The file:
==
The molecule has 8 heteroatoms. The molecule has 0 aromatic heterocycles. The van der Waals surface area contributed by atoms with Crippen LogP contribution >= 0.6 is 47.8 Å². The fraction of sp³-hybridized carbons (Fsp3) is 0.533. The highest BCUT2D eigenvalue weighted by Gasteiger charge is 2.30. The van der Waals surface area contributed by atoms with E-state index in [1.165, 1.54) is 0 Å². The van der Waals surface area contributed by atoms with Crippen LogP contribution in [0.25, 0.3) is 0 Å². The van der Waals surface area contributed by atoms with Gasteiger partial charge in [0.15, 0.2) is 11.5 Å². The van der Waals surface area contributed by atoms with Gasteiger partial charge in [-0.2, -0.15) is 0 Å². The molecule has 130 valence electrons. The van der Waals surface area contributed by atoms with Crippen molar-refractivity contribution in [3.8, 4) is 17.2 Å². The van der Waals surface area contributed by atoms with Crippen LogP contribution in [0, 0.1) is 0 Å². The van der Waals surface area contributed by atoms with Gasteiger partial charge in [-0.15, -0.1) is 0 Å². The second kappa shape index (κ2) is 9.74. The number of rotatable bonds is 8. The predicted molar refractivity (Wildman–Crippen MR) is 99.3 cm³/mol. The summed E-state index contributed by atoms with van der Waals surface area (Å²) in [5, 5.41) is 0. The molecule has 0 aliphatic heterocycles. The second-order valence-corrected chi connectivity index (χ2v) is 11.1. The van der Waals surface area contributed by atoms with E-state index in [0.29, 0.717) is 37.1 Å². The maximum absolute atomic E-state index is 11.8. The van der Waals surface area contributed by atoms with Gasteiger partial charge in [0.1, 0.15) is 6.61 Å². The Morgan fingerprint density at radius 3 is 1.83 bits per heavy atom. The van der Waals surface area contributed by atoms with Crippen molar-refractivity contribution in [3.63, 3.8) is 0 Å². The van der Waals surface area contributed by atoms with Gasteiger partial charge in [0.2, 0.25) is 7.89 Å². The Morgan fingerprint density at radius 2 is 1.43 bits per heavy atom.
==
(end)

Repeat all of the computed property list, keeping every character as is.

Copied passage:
The molecule has 8 heteroatoms. The molecule has 0 aromatic heterocycles. The van der Waals surface area contributed by atoms with Crippen LogP contribution >= 0.6 is 47.8 Å². The fraction of sp³-hybridized carbons (Fsp3) is 0.533. The highest BCUT2D eigenvalue weighted by Gasteiger charge is 2.30. The van der Waals surface area contributed by atoms with E-state index in [1.165, 1.54) is 0 Å². The van der Waals surface area contributed by atoms with Crippen LogP contribution in [0.25, 0.3) is 0 Å². The van der Waals surface area contributed by atoms with Gasteiger partial charge in [0.15, 0.2) is 11.5 Å². The van der Waals surface area contributed by atoms with Gasteiger partial charge in [-0.2, -0.15) is 0 Å². The molecule has 130 valence electrons. The van der Waals surface area contributed by atoms with Crippen molar-refractivity contribution in [3.8, 4) is 17.2 Å². The van der Waals surface area contributed by atoms with Crippen LogP contribution in [0, 0.1) is 0 Å². The van der Waals surface area contributed by atoms with Gasteiger partial charge in [-0.15, -0.1) is 0 Å². The second kappa shape index (κ2) is 9.74. The number of rotatable bonds is 8. The predicted molar refractivity (Wildman–Crippen MR) is 99.3 cm³/mol. The summed E-state index contributed by atoms with van der Waals surface area (Å²) in [5, 5.41) is 0. The molecule has 0 aliphatic heterocycles. The second-order valence-corrected chi connectivity index (χ2v) is 11.1. The van der Waals surface area contributed by atoms with E-state index in [0.29, 0.717) is 37.1 Å². The maximum absolute atomic E-state index is 11.8. The van der Waals surface area contributed by atoms with Gasteiger partial charge in [0.1, 0.15) is 6.61 Å². The Morgan fingerprint density at radius 3 is 1.83 bits per heavy atom. The van der Waals surface area contributed by atoms with Crippen molar-refractivity contribution in [3.63, 3.8) is 0 Å². The van der Waals surface area contributed by atoms with Gasteiger partial charge in [0.2, 0.25) is 7.89 Å². The Morgan fingerprint density at radius 2 is 1.43 bits per heavy atom.